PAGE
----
Speaking of a good foundation, here are some of the basics that your cat needs for optimal health and welfare:

  • Healthy food that meets her appropriate stage of life
  • An ongoing supply of fresh, clean water – Consider a Pet Fountain to make this task a breeze
  • A litter box that’s the right size, filled with appealing litter and kept clean
  • A scratching post (if your cat has claws)
  • Cat Toys and the opportunity to engage in solo and interactive playtime
  • A safe, clean, and stress-free environment
  • Elevated areas for perching
  • Regular veterinary care
  • You!

Identifying Different Types Of Canine Aggression

Dog Training ProductsOf all dog behavioral issues, aggression is the one that most frustrates owners. It is very common, though canines display signs for very different reasons. Many owners observe hostile behavior in their pets, but are unaware regarding its trigger. Consequently, they are uncertain about how to respond.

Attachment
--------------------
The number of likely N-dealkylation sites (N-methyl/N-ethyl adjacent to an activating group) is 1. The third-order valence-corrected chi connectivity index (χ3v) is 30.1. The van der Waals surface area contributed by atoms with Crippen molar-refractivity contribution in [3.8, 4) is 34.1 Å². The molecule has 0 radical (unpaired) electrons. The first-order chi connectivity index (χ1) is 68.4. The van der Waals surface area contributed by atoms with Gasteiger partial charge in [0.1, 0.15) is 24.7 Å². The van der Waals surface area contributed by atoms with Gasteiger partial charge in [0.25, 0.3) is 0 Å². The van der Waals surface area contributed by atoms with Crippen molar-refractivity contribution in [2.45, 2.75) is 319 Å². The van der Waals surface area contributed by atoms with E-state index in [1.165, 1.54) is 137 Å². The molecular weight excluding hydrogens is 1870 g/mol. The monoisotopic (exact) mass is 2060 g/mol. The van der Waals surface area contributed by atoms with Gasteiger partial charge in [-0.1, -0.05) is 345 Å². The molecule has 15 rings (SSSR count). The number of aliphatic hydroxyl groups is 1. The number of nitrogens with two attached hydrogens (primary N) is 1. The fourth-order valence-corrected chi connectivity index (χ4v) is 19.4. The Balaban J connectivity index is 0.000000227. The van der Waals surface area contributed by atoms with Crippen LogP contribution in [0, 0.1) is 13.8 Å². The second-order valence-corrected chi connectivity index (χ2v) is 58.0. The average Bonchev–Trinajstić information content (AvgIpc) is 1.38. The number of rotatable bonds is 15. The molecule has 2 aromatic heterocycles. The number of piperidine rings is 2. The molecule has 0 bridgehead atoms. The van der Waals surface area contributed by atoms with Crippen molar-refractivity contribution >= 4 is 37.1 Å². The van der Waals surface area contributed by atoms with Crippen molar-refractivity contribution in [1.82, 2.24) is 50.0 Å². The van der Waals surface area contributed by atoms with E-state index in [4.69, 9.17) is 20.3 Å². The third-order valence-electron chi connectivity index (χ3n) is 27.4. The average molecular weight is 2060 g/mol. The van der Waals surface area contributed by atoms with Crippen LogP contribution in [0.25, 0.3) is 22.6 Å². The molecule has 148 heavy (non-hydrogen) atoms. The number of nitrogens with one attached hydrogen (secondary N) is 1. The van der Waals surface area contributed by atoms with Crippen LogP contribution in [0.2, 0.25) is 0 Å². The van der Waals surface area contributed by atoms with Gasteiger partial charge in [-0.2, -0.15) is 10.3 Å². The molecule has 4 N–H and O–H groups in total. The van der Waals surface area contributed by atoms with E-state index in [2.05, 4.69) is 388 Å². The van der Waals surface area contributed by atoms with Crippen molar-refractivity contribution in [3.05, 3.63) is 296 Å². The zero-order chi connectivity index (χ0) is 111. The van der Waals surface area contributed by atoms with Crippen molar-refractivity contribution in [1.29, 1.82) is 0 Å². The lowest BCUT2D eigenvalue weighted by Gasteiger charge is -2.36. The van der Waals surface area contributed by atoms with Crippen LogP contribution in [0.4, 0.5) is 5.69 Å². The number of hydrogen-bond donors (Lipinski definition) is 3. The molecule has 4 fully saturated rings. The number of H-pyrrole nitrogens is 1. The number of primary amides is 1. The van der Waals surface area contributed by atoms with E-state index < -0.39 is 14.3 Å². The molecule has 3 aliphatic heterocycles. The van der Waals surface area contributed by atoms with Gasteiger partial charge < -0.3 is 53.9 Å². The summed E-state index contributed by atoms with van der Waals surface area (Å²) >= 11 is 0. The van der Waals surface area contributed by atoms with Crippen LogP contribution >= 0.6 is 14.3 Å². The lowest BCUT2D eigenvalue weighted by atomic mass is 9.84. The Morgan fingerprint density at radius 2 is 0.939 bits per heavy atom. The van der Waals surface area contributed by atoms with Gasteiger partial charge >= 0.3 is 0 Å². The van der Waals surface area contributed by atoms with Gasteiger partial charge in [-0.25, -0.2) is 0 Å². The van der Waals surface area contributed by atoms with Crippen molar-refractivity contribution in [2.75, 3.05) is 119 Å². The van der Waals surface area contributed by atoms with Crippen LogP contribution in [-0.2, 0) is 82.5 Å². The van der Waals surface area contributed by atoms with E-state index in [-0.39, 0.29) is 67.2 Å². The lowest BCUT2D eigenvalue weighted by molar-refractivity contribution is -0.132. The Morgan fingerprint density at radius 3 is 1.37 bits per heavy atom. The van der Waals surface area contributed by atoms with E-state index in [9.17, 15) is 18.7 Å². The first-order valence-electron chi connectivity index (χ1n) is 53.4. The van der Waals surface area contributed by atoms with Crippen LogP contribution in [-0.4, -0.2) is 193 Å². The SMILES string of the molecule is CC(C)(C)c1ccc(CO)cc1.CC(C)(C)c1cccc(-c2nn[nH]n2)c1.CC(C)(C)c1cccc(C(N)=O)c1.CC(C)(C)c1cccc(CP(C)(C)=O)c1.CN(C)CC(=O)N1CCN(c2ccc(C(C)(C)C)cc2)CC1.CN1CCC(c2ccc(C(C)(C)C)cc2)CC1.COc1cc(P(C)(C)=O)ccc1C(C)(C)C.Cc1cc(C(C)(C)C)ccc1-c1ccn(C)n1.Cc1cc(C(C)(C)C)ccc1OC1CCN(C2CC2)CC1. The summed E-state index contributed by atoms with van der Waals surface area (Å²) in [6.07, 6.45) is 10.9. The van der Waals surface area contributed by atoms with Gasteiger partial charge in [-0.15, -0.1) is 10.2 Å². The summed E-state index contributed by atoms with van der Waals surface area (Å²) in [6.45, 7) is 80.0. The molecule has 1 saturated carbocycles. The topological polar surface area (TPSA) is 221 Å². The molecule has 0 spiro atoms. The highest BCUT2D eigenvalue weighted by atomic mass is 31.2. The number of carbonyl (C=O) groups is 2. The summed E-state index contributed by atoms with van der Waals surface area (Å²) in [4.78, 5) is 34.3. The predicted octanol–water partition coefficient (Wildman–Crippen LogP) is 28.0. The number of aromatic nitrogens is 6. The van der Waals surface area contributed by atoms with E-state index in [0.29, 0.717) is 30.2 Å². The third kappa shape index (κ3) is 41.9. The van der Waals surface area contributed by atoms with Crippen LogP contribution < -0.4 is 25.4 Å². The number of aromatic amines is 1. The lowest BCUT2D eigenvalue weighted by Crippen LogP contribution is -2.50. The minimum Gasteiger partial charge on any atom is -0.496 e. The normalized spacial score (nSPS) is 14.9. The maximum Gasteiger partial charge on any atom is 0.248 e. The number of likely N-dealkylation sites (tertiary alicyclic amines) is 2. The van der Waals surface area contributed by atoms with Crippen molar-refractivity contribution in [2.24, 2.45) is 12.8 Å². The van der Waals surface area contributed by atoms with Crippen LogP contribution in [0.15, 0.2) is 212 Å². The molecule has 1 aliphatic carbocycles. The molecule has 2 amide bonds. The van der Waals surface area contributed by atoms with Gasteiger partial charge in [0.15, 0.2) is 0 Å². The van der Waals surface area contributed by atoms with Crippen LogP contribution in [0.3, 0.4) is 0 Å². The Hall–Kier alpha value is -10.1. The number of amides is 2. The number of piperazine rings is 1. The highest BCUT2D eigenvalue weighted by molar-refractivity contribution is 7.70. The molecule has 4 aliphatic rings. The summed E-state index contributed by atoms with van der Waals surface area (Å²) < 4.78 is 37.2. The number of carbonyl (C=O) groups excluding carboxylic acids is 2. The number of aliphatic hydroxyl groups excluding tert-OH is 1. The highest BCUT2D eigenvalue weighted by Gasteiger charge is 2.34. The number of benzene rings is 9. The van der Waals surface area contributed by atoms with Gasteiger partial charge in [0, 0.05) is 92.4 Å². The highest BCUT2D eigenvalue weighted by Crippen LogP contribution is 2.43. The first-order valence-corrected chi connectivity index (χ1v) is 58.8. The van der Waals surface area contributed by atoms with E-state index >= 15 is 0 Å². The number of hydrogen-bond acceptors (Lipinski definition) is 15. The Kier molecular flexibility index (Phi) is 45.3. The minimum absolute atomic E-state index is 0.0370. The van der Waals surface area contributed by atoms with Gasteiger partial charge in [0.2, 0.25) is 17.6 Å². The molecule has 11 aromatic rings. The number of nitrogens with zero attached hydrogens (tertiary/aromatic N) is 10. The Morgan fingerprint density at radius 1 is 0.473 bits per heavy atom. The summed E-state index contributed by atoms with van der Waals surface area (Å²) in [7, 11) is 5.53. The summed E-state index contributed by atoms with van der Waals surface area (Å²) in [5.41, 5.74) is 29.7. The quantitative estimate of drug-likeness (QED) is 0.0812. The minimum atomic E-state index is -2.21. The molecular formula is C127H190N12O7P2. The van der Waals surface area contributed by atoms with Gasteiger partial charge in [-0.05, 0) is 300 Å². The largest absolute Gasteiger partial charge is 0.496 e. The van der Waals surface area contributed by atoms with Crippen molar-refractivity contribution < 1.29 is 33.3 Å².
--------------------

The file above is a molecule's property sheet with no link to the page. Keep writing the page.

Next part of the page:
First, it’s important to realize that aggressive behavior is natural to dogs. Though most are domesticated, they remain pack animals, and perceive the world around them accordingly.

Second, in order to properly address hostility in your canine, you must first be able to identify the different types of aggression. Once you can determine the trigger, you’ll be better prepared to “cure” the problem.

With this in mind, we’ll provide a brief overview of the most common reasons dogs become antagonistic. The following descriptions will offer a springboard from which you can remedy the problem.

Protect The Family

As pack animals, canines have traditionally protected those within their group from assailants. If an intruder threatens one member, the others will respond quickly to protect him or her.